The Health and Safety Executive for Northern Ireland (HSENI) is urging the region’s farmers to take simple safety measures when working with slurry this year.

The warning comes as the start of the slurry season approaches at midnight on January 31.

The mixing of slurry comes with many risks as it produces a dangerous mixture of gases, including methane, carbon monoxide, ammonia, and the extremely poisonous gas, hydrogen sulphide.

‘Slurry gas kills – it is as simple as that’

Camilla Mackey, principal inspector of HSENI’s Agriculture and Food team, said: “It is that time of year again when our farmers start to prepare to empty their slurry tank – some of which have filled up completely over the winter months.

“Farmers will be considering a whole host of issues before they even start mixing and emptying slurry tanks such as, whether they can do this particular job themselves or do they need to hire in a contractor, where they can move their livestock to in order to mix the tank safely, what the weather and ground conditions are like, and whether they have the right equipment to do the job.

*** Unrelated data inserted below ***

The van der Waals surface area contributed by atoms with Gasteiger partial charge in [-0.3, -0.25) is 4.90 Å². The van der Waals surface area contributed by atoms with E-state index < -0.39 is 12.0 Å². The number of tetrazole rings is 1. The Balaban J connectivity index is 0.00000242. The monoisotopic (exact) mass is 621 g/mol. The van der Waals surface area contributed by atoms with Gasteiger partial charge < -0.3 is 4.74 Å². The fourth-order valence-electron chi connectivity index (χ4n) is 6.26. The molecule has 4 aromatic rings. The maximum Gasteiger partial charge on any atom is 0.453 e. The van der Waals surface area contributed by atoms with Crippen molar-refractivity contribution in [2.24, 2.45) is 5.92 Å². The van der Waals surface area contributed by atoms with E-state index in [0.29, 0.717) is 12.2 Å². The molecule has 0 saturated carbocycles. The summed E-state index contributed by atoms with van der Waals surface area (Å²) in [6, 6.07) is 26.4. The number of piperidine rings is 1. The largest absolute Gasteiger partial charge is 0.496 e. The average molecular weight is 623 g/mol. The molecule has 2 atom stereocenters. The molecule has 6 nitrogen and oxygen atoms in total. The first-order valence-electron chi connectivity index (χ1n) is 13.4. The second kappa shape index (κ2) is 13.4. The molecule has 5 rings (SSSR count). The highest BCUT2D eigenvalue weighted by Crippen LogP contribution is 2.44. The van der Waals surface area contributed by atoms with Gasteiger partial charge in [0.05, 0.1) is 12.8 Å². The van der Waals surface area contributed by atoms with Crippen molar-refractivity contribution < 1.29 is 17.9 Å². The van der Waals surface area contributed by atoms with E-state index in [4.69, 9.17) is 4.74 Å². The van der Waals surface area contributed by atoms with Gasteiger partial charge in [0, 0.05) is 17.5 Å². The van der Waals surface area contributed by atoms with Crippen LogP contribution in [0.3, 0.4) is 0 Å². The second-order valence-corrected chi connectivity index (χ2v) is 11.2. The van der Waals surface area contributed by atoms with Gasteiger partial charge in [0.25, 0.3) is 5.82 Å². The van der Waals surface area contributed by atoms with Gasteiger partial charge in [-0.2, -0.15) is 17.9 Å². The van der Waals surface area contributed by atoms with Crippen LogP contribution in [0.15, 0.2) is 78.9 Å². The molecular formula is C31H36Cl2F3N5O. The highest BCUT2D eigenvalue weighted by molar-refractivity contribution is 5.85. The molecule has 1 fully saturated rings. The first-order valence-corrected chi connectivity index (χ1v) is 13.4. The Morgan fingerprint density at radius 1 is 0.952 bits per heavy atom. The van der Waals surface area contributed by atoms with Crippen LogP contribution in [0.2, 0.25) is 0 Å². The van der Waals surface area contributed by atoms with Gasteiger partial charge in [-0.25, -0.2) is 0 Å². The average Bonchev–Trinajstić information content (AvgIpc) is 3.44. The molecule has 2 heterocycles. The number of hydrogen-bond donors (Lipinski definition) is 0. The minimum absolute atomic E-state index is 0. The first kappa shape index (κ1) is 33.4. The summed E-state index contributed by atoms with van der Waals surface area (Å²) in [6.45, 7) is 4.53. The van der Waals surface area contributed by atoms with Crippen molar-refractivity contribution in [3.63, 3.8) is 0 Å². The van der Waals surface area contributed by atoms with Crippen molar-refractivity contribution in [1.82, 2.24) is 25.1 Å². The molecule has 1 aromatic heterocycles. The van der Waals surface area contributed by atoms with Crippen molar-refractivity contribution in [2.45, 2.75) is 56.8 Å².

“These are the issues the farmer needs to consider when slurry season opens. Most critical though is that farmers must follow the slurry mixing code.

Slurry gas kills – it is as simple as that. Farmers are fully aware of this but continue to take chances. If you follow the slurry mixing code there should be no issue.

“Stop and think ‘SAFE’ before you mix slurry.”

Slurry mixing code

The advice to framers is to follow the slurry mixing code:

  • Keep children away from the area at all times;
  • If possible, mix on a windy day;
  • Open all doors;
  • Take all animals out of the building before starting to mix slurry;
  • Use outside mixing points first;
  • If slats are removed, cover exposed areas of the tank beside the pump/mixer to stop anything falling in;
  • Start the pump/mixer – then get out and stay out of the building for as long as possible – at least 30 minutes;
  • Any time you have to go into the building try to make sure that another adult knows what you are doing and can get help if necessary;
  • If you have to re-enter to move the pump or change the direction of the pump, leave the building as soon as this is done – do not go back in for as long as possible – at least another 30 minutes.


  • Rely on filter type facemasks;
  • Use gas monitors as a substitute for working safely;
  • Have naked flames near slurry, as slurry gas mixture is flammable;
  • Stand close to the exhaust of a vacuum tanker when it is being filled.